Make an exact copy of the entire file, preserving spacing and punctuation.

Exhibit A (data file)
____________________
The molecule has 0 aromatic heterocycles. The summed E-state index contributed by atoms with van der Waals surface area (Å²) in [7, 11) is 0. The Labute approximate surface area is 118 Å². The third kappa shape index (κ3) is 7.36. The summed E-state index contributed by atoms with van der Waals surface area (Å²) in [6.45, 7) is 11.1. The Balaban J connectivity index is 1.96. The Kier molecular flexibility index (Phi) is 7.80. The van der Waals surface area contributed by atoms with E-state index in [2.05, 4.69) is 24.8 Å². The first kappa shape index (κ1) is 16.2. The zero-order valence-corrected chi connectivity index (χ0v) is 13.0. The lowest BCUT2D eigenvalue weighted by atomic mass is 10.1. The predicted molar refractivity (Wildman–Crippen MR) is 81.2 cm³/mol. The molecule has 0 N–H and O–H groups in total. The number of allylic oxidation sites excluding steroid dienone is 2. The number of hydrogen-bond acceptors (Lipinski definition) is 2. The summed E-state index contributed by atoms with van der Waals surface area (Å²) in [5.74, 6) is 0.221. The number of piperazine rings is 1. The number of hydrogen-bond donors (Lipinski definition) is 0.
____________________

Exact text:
The molecule has 0 aromatic heterocycles. The summed E-state index contributed by atoms with van der Waals surface area (Å²) in [7, 11) is 0. The Labute approximate surface area is 118 Å². The third kappa shape index (κ3) is 7.36. The summed E-state index contributed by atoms with van der Waals surface area (Å²) in [6.45, 7) is 11.1. The Balaban J connectivity index is 1.96. The Kier molecular flexibility index (Phi) is 7.80. The van der Waals surface area contributed by atoms with E-state index in [2.05, 4.69) is 24.8 Å². The first kappa shape index (κ1) is 16.2. The zero-order valence-corrected chi connectivity index (χ0v) is 13.0. The lowest BCUT2D eigenvalue weighted by atomic mass is 10.1. The predicted molar refractivity (Wildman–Crippen MR) is 81.2 cm³/mol. The molecule has 0 N–H and O–H groups in total. The number of allylic oxidation sites excluding steroid dienone is 2. The number of hydrogen-bond acceptors (Lipinski definition) is 2. The summed E-state index contributed by atoms with van der Waals surface area (Å²) in [5.74, 6) is 0.221. The number of piperazine rings is 1. The number of hydrogen-bond donors (Lipinski definition) is 0.